A couple of months ago, Watterson says, Pastis got in touch with him when the “Pearls” author was in the Cleveland area on his book tour. At the same time, Watterson knew that editor and designer Chris Sparks was looking for new ways to raise money for Team Cul de Sac, a charity co-founded by Sparks and cartoonist-illustrator Richard Thompson that raises funds to fight Parkinson’s disease, in coordination with the Michael J. Fox Foundation.
“Somehow the juxtaposition clicked on a light bulb,” Watterson says.
Thompson, a longtime Washington Post artist who lives in Arlington, Virginia, ended his award-winning syndicated strip “Cul de Sac” in 2012 as he underwent therapy and surgery to treat his Parkinson’s; Watterson is an enormous fan of Thompson, and the two now have a dual exhibit at Ohio State University’s Billy Ireland Cartoon Library & Museum in Columbus.
“I thought maybe Stephan and I could do this goofy collaboration and then use the result to raise some money for Parkinson’s research in honor of Richard Thompson,” Watterson says. “It just seemed like a perfect convergence.”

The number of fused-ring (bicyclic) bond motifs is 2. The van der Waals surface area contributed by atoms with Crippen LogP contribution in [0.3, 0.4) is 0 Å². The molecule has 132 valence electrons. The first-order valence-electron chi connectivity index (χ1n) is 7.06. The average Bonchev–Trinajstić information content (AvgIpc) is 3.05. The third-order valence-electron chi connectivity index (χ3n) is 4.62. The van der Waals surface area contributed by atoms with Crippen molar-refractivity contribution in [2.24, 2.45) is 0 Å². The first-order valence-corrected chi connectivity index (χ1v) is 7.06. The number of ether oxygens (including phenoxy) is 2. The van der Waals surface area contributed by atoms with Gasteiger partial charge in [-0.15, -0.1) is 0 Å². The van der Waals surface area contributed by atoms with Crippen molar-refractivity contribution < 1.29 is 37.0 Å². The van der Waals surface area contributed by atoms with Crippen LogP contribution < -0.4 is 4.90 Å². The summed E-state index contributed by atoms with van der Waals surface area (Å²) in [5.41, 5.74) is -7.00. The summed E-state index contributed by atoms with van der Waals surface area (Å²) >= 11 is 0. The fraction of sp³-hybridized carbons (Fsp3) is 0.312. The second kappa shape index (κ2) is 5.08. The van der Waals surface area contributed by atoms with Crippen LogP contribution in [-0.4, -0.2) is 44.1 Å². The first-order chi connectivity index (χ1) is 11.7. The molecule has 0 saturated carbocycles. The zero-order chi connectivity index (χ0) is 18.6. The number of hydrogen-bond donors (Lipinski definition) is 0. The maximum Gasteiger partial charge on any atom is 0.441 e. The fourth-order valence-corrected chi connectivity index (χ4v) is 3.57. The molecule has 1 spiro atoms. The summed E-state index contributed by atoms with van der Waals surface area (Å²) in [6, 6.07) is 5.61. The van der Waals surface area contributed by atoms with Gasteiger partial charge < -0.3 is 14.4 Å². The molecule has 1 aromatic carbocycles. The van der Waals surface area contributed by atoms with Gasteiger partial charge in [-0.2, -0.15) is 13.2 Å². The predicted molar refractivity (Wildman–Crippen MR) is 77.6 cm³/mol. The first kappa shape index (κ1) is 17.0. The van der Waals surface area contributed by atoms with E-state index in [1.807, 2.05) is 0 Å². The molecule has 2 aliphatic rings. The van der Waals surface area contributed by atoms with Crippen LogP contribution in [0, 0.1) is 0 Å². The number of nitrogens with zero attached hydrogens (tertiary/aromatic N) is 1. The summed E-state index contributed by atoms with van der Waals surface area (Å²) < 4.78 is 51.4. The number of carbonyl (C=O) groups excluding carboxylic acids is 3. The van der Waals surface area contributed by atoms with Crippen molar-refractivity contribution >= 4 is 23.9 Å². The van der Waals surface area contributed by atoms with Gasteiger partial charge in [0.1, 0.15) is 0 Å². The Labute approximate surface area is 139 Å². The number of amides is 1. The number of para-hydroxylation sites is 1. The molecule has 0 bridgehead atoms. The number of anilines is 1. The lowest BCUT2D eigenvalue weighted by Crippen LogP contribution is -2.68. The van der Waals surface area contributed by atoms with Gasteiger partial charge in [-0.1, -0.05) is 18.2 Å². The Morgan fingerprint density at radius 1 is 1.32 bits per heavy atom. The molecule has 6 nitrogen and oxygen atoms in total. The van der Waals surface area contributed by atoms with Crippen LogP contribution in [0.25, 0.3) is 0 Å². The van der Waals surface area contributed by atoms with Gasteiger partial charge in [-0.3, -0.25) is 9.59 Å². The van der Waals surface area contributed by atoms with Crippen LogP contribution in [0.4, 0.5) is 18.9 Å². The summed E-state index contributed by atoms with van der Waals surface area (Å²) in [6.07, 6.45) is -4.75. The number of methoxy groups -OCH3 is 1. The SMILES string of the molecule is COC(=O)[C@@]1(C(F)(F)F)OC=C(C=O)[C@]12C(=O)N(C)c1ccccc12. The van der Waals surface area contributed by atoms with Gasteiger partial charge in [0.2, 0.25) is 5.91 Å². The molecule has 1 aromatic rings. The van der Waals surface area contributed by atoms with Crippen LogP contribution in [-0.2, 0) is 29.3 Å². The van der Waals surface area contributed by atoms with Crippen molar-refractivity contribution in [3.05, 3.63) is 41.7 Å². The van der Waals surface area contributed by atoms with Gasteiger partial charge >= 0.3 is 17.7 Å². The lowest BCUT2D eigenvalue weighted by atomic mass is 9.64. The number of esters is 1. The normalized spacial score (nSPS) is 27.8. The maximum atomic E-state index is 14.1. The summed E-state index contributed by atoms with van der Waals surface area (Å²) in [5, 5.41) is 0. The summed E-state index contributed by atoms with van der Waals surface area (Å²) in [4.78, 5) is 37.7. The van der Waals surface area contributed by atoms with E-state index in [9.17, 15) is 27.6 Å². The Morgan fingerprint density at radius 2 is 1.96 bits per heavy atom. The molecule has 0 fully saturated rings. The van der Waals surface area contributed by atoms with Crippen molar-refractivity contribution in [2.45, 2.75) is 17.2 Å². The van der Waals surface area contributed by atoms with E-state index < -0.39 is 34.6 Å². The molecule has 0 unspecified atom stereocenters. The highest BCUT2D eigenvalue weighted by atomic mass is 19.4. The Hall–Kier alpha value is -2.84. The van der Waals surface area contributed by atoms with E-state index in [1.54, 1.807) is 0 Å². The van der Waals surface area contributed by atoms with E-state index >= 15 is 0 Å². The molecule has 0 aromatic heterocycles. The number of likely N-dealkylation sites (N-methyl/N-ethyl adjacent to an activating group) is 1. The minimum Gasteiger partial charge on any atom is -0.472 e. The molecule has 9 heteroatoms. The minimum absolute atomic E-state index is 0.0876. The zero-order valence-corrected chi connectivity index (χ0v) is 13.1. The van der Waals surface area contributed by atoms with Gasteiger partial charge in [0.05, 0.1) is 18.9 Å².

Pastis was more than happy to give it a shot.
Both in person and on the page, Pastis is self-deprecating about his artistic prowess. So the conceit in this week’s strips is that a second-grader named Libby (a name that nods to “Bill“) boasts that she can draw “Pearls” better than the feature’s creator. Pastis’ cartoon avatar turns over his “stick figure” comic to the girl – who proceeds to render rich worlds of imagination beyond the signature style of the strip. From invading Martians to big-mouthed (and Pastis-devouring) crocodiles, the art brims with the life of Watterson’s expressive line.
The collaboration is a brilliant pairing of strengths, as Watterson illustrated Pastis’ sometimes-meta script. “I think we both got some surprises,” Watterson says. “I didn’t know what he was going to write, and he didn’t know how I was going to draw it.”
From Wednesday through Friday, Pastis ceded his middle panels to Watterson, whose virtuosic art indicates that his talent remains undiminished. Still, Pastis summoned the gumption to offer a few pointers.